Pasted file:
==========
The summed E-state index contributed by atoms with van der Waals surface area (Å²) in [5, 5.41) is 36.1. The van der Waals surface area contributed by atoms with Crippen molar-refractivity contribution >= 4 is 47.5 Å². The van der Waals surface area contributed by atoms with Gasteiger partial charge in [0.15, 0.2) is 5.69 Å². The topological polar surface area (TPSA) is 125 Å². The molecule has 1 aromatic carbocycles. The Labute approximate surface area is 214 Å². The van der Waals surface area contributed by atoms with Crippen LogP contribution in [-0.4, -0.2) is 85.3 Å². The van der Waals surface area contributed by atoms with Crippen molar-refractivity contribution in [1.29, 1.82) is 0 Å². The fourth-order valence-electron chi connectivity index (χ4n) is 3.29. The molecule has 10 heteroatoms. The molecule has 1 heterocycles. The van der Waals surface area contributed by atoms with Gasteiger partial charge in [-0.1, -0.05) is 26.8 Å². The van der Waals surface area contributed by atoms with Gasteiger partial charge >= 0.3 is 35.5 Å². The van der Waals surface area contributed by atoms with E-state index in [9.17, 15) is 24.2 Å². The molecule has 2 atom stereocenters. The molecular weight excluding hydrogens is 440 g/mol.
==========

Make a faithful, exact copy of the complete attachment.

The summed E-state index contributed by atoms with van der Waals surface area (Å²) in [5, 5.41) is 36.1. The van der Waals surface area contributed by atoms with Crippen molar-refractivity contribution >= 4 is 47.5 Å². The van der Waals surface area contributed by atoms with Gasteiger partial charge in [0.15, 0.2) is 5.69 Å². The topological polar surface area (TPSA) is 125 Å². The molecule has 1 aromatic carbocycles. The Labute approximate surface area is 214 Å². The van der Waals surface area contributed by atoms with Crippen LogP contribution in [-0.4, -0.2) is 85.3 Å². The van der Waals surface area contributed by atoms with Crippen molar-refractivity contribution in [1.29, 1.82) is 0 Å². The fourth-order valence-electron chi connectivity index (χ4n) is 3.29. The molecule has 10 heteroatoms. The molecule has 1 heterocycles. The van der Waals surface area contributed by atoms with Gasteiger partial charge in [-0.1, -0.05) is 26.8 Å². The van der Waals surface area contributed by atoms with Gasteiger partial charge >= 0.3 is 35.5 Å². The van der Waals surface area contributed by atoms with E-state index in [9.17, 15) is 24.2 Å². The molecule has 2 atom stereocenters. The molecular weight excluding hydrogens is 440 g/mol.